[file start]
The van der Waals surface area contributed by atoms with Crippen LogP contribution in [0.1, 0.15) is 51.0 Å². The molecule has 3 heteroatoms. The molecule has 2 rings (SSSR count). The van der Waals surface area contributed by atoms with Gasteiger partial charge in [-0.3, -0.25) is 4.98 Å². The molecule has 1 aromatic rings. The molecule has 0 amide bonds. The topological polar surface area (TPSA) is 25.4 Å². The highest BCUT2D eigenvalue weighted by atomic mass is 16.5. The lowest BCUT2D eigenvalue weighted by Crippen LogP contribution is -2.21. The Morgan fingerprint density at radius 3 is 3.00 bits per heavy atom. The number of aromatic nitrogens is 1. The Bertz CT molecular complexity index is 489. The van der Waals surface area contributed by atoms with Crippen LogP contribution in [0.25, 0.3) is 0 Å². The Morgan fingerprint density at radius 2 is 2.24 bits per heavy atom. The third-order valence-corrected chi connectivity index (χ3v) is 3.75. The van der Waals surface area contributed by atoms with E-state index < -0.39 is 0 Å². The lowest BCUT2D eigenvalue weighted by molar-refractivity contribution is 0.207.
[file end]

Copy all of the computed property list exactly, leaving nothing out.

The van der Waals surface area contributed by atoms with Crippen LogP contribution in [0.1, 0.15) is 51.0 Å². The molecule has 3 heteroatoms. The molecule has 2 rings (SSSR count). The van der Waals surface area contributed by atoms with Gasteiger partial charge in [-0.3, -0.25) is 4.98 Å². The molecule has 1 aromatic rings. The molecule has 0 amide bonds. The topological polar surface area (TPSA) is 25.4 Å². The highest BCUT2D eigenvalue weighted by atomic mass is 16.5. The lowest BCUT2D eigenvalue weighted by Crippen LogP contribution is -2.21. The Morgan fingerprint density at radius 3 is 3.00 bits per heavy atom. The number of aromatic nitrogens is 1. The Bertz CT molecular complexity index is 489. The van der Waals surface area contributed by atoms with Crippen LogP contribution in [0.25, 0.3) is 0 Å². The Morgan fingerprint density at radius 2 is 2.24 bits per heavy atom. The third-order valence-corrected chi connectivity index (χ3v) is 3.75. The van der Waals surface area contributed by atoms with E-state index < -0.39 is 0 Å². The lowest BCUT2D eigenvalue weighted by molar-refractivity contribution is 0.207.